Bernard L. Madoff leaves US Federal Court after a hearing regarding his bail on January 14, 2009 in New York. (TIMOTHY A. CLARY/AFP/Getty Images)

More than five years after Bernard Madoff admitted to running what was the largest Ponzi scheme in U.S. history, the scope of the fraud continues to widen. Thousands of additional victims have filed claims for compensation under a new effort administered by the Justice Department, the Wall Street Journal reports.

Irving Picard, the bankruptcy trustee who initially led the recovery process, had only allowed claims from people who had directly invested with Madoff. But Richard Breeden, who is currently leading the Justice Department effort, is reviewing claims from anyone who alleged to have money invested with Madoff, even through an intermediary.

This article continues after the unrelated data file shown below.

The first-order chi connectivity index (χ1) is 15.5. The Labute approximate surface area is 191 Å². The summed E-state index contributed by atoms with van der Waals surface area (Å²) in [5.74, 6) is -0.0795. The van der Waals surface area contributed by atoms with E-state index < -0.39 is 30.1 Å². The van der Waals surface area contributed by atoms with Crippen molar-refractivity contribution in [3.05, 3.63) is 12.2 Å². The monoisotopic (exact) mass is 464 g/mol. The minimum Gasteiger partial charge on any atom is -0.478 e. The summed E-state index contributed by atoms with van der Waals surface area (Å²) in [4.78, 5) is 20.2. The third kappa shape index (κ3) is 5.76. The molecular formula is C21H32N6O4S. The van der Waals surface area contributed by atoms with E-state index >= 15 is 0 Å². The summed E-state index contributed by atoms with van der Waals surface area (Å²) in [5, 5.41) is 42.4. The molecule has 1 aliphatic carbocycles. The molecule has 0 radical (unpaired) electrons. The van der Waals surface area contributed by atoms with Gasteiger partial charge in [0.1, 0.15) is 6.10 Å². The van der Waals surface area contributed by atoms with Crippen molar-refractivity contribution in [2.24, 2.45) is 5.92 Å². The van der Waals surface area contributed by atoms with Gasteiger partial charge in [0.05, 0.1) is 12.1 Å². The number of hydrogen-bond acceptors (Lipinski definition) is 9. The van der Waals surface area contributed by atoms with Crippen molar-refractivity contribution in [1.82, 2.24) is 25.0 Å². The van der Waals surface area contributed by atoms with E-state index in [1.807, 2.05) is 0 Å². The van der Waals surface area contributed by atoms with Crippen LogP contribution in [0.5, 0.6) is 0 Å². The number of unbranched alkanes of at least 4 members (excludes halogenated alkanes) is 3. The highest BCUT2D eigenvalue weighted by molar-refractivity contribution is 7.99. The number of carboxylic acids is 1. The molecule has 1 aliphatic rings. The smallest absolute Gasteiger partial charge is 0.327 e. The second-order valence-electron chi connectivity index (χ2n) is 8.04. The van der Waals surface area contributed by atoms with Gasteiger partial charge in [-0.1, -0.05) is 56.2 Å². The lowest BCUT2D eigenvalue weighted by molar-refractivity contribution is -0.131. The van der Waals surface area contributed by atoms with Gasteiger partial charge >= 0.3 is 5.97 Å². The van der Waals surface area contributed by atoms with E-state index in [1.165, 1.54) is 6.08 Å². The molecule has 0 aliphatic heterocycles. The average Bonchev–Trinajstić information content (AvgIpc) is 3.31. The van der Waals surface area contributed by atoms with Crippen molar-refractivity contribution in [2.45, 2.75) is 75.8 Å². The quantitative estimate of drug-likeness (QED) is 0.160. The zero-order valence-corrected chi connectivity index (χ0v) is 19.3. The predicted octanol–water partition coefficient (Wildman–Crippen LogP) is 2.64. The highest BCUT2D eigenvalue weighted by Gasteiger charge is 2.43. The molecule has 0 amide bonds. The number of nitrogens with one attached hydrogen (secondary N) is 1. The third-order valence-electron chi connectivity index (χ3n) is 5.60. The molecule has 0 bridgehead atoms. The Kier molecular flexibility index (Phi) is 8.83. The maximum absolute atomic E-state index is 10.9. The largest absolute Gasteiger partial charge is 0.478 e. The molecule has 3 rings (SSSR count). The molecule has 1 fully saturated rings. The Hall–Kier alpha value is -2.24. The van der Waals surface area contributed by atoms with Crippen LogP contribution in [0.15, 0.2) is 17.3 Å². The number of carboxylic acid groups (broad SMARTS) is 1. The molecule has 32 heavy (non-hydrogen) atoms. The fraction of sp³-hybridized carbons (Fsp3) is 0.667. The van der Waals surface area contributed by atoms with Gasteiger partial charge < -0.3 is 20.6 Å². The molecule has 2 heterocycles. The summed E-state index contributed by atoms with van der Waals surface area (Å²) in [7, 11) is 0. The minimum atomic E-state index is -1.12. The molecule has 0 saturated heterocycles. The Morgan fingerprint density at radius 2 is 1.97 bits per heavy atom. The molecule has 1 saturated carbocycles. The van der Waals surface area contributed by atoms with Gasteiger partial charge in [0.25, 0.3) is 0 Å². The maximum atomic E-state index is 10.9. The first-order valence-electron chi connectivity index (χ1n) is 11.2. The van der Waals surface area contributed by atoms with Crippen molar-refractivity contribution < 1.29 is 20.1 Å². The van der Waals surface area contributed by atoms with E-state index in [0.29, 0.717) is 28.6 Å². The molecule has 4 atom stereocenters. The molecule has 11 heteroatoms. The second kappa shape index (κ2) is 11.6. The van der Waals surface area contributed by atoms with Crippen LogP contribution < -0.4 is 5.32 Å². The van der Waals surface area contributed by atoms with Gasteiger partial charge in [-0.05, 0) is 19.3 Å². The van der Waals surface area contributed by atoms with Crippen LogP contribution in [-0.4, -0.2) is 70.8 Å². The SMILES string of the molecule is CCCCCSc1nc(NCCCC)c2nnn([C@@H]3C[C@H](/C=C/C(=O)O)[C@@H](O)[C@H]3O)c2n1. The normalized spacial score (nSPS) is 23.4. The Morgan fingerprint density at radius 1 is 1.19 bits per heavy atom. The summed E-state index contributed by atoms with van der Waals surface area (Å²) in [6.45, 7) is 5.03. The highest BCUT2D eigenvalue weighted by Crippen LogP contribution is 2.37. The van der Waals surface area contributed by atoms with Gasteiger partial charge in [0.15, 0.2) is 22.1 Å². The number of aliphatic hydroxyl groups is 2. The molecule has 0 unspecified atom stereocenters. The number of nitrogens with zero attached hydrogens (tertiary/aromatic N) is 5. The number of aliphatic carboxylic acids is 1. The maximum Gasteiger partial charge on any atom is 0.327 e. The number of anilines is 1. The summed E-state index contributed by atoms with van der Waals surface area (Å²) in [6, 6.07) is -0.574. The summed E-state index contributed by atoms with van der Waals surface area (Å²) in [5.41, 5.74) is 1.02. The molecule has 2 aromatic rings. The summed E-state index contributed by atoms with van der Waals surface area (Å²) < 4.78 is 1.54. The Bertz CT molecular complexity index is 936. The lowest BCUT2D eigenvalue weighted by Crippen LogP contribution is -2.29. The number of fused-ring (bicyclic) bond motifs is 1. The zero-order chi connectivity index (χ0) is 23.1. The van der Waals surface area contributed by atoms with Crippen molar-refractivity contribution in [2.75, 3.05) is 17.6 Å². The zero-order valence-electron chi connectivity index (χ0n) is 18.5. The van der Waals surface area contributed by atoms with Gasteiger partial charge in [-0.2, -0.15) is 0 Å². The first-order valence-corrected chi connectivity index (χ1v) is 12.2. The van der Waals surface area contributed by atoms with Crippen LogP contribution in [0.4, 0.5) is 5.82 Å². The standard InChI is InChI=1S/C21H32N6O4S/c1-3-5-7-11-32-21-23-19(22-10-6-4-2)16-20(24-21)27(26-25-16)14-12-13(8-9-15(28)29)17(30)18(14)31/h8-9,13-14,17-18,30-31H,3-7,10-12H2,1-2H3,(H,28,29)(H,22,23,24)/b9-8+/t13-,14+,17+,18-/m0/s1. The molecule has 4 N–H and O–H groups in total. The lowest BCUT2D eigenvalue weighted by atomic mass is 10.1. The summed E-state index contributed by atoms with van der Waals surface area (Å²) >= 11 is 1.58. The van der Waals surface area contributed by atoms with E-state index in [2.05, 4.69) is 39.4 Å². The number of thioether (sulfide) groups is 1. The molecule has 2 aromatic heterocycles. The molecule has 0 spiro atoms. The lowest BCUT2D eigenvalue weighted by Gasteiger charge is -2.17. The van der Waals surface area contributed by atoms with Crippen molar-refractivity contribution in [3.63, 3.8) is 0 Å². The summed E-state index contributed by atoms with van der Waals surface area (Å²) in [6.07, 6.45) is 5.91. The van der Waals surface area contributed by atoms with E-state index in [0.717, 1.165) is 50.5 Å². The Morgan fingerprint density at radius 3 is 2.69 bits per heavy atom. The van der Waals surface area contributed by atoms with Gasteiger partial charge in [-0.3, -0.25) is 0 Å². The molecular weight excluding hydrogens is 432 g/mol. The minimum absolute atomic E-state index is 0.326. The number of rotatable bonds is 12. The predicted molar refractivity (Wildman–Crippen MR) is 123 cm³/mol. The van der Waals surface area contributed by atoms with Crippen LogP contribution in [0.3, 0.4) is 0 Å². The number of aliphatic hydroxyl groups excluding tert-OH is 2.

And the claims have been flowing in. Since being appointed ‘special master’ of the Justice Department’s new efforts in 2012, Breeden has received more than 50,000 claims totaling more than $40 billion in losses. Nearly 70 percent of the claims reviewed by Breeden came from individuals who haven’t received money in previous recoveries.

“Everybody knows that this was a terrible crime,” Breeden told the Wall Street Journal. “But, frankly, the scale of it—in the number of people and the dollars and the dispersion around the world—all were bigger than anybody ever knew.”

The claims have came from as far away as Cambodia, Kazakhstan, Zimbabwe, and Madagascar. Breedan, however, acknowledges that many of them will likely be thrown out as their veracity and proximity are investigated.

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